Home Science ExEclipse: Exeter Celebrates the March 2015 Solar Eclipse

ExEclipse: Exeter Celebrates the March 2015 Solar Eclipse

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Were you amazed by the first solar eclipse over Exeter since 1999? Okay we weren’t either, but Games and Tech Editors Josh Creek and Harry Shepherd were there so you didn’t have to. We also interviewed Simon Clark, Xpression FM’s Science Hour co-host and PHD maths candidate, to explain the science behind the event, alongside a selection of our beautiful photography and a time lapse from Josh and Exeposé Photographer Edwin Yeung:  

 

 

Hundreds of students and staff took to the back steps of the forum to take in a solar eclipse with a supermoon witnessed by millions across the world. Peaking at 9:27am, the supermoon covered 84% of the sun over Exeter as its shivering audience gripped their Costa cups in anticipation.

While Exeter may not have been plunged into absolute darkness, the solar eclipse had varied affects across the world. Cloud may have inhibited our ability to view the event at its fullest, and you may have needed a trip further north to the Faroe Islands to see the eclipse at its best in Great Britain. Few land masses were in sight of the moon’s total darkness however, known as the umbra of the eclipse.

 

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Image Credit: NASA

 

‘The moon made the sun go dark for a bit’ is, admittedly, the extent of our knowledge of the science behind the solar eclipse, so we asked an expert, Xpression FM’s co-host Simon Clark:

 

Exeposé: What did you think of the eclipse?

 

Simon Clark: Incredible! Despite knowing the science behind what is happening, it’s still awe-inspiring to see the sun almost entirely disappear from view. Also, I wasn’t expecting it to get quite so cold during the peak of the eclipse — for at least half an hour it got noticeably colder and took most people by surprise, I saw plenty of coat-less people shivering!

 

E: What was the atmosphere like on campus?

 

SC:  The atmosphere was buzzing. We had a huge crowd of about 1,500 students who came to watch the eclipse and use our viewing equipment, and everyone was clearly excited to be there. It was really fantastic to see so many people so enthusiastic about science, and asking lots of questions about what was going on.

 

E: How do eclipses actually work exactly? 

 

SC: So a solar eclipse is where we see the sun covered — either partly or totally — by the moon, which casts a shadow on the surface of the Earth. This happens when the sun, moon, and Earth all align exactly —  it doesn’t happen all that often. This is the first eclipse in Europe for a decade, and we won’t see another one until 2026. What we saw in Exeter was a partial eclipse (with 84% of the sun covered at the peak of the eclipse), with the centre of the eclipse being more towards the arctic circle — people lucky enough to be there saw the sun completely blotted out by the moon.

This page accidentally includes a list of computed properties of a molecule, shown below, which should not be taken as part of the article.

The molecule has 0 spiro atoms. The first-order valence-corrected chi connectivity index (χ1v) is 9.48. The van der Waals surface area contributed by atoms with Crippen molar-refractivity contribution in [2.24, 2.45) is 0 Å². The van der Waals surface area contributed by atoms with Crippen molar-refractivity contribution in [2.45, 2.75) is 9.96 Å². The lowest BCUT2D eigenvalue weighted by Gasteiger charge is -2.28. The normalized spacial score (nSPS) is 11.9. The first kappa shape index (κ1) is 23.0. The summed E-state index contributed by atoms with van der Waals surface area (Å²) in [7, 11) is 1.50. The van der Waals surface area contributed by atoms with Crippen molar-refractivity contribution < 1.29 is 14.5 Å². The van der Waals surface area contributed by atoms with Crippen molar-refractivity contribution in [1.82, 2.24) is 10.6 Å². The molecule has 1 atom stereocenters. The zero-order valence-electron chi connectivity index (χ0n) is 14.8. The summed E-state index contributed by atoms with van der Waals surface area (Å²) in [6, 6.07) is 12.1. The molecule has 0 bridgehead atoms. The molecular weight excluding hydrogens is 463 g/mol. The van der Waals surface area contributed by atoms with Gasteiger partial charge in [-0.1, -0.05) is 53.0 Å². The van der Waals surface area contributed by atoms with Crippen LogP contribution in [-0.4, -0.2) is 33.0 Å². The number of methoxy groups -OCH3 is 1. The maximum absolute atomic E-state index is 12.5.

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Lots of students and staff turned out on a chilly Exeter morning to commemorate the event      Image Credit: Xpression FM

 

A question that most people ask is ‘surely the sun is much larger than the moon?’ — so how can it get completely covered? The answer is one of the universe’s neat coincidences; while the sun is 400 times bigger than the moon, it is also exactly 400 times further away, so the sun and moon appear as the same size in the sky. This is unique in the solar system, and is only possible because the Earth has such a large moon relative to its size. It’s also rather unique in time, as because the moon is gradually drifting away from the Earth it’s getting smaller and smaller in the sky, while the sun stays the same size. So we’re very lucky to be living at the moment in time where moon is just the right size to cover the sun!

 

E: What did we (the uni and students) do to commemorate this event?

 

SC: So the students, led by Hannah Wakeford of the Science Hour on XpressionFM, organised a mass viewing party on campus, which featured a live broadcast of a three hour special of the Science Hour talking about the science of the eclipse, featuring a themed playlist. We also provided multiple ways that students could safely view the eclipse — solar glasses, pinhole cameras, and projected images of the sun through inverted binoculars.

We were really helped by the Astrophysics research group in this manning these viewing methods. In total, we had over 1,500 students attend, which for a cold morning we thought was a great turnout. The university has been really supportive of the event, helping us clear the many health and safety requirements and giving us space on the campus to host the event.

 

Well done to Hannah for driving the event and being a key player in making the event happen. Here is a selection of our best snapshots of the eclipse, with thanks to Exeposé photographer Edwin Yeung and Josh Creek:

 

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Image Credit: Edwin Yeung

 

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Image Credit: Edwin Yeung

 

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Image Credit: Josh Creek

 

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Image Credit: Edwin Yeung

 

Image Credit: Josh Creek
Image Credit: Josh Creek

 

Josh Creek and Harry Shepherd, Games and Tech Editors

 

Well done again to Hannah Wakeford for organising the festivities and thanks again to our brilliant photographers Josh Creek and Edwin Yeung! 

Send us your best snaps of the eclipse via Facebook and Twitter using the hashtag #ExSciandTech. For more from Exeposé Features check us out on Facebook and Twitter, and keep an eye out for our new Science and Tech section coming next month!

 

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